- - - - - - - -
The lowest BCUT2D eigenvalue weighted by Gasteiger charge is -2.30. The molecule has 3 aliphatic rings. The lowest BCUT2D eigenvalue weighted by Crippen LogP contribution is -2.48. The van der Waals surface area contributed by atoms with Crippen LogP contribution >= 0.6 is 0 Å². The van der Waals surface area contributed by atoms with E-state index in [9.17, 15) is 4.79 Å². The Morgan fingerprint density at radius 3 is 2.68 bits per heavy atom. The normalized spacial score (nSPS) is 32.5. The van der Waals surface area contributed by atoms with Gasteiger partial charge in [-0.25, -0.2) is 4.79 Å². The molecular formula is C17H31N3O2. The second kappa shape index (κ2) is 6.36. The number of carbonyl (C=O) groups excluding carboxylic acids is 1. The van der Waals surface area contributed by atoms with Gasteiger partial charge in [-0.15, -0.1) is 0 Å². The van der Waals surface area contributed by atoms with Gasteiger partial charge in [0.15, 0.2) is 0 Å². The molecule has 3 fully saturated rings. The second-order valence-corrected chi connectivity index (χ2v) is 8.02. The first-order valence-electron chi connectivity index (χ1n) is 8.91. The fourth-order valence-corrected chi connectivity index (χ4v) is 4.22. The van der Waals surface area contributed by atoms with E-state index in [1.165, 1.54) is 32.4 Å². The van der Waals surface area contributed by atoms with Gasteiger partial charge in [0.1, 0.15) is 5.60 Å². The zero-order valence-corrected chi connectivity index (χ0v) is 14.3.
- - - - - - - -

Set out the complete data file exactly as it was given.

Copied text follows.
The lowest BCUT2D eigenvalue weighted by Gasteiger charge is -2.30. The molecule has 3 aliphatic rings. The lowest BCUT2D eigenvalue weighted by Crippen LogP contribution is -2.48. The van der Waals surface area contributed by atoms with Crippen LogP contribution >= 0.6 is 0 Å². The van der Waals surface area contributed by atoms with E-state index in [9.17, 15) is 4.79 Å². The Morgan fingerprint density at radius 3 is 2.68 bits per heavy atom. The normalized spacial score (nSPS) is 32.5. The van der Waals surface area contributed by atoms with Gasteiger partial charge in [-0.25, -0.2) is 4.79 Å². The molecular formula is C17H31N3O2. The second kappa shape index (κ2) is 6.36. The number of carbonyl (C=O) groups excluding carboxylic acids is 1. The van der Waals surface area contributed by atoms with Gasteiger partial charge in [-0.15, -0.1) is 0 Å². The van der Waals surface area contributed by atoms with Gasteiger partial charge in [0.15, 0.2) is 0 Å². The molecule has 3 fully saturated rings. The second-order valence-corrected chi connectivity index (χ2v) is 8.02. The first-order valence-electron chi connectivity index (χ1n) is 8.91. The fourth-order valence-corrected chi connectivity index (χ4v) is 4.22. The van der Waals surface area contributed by atoms with E-state index in [1.165, 1.54) is 32.4 Å². The van der Waals surface area contributed by atoms with Gasteiger partial charge in [0.1, 0.15) is 5.60 Å². The zero-order valence-corrected chi connectivity index (χ0v) is 14.3.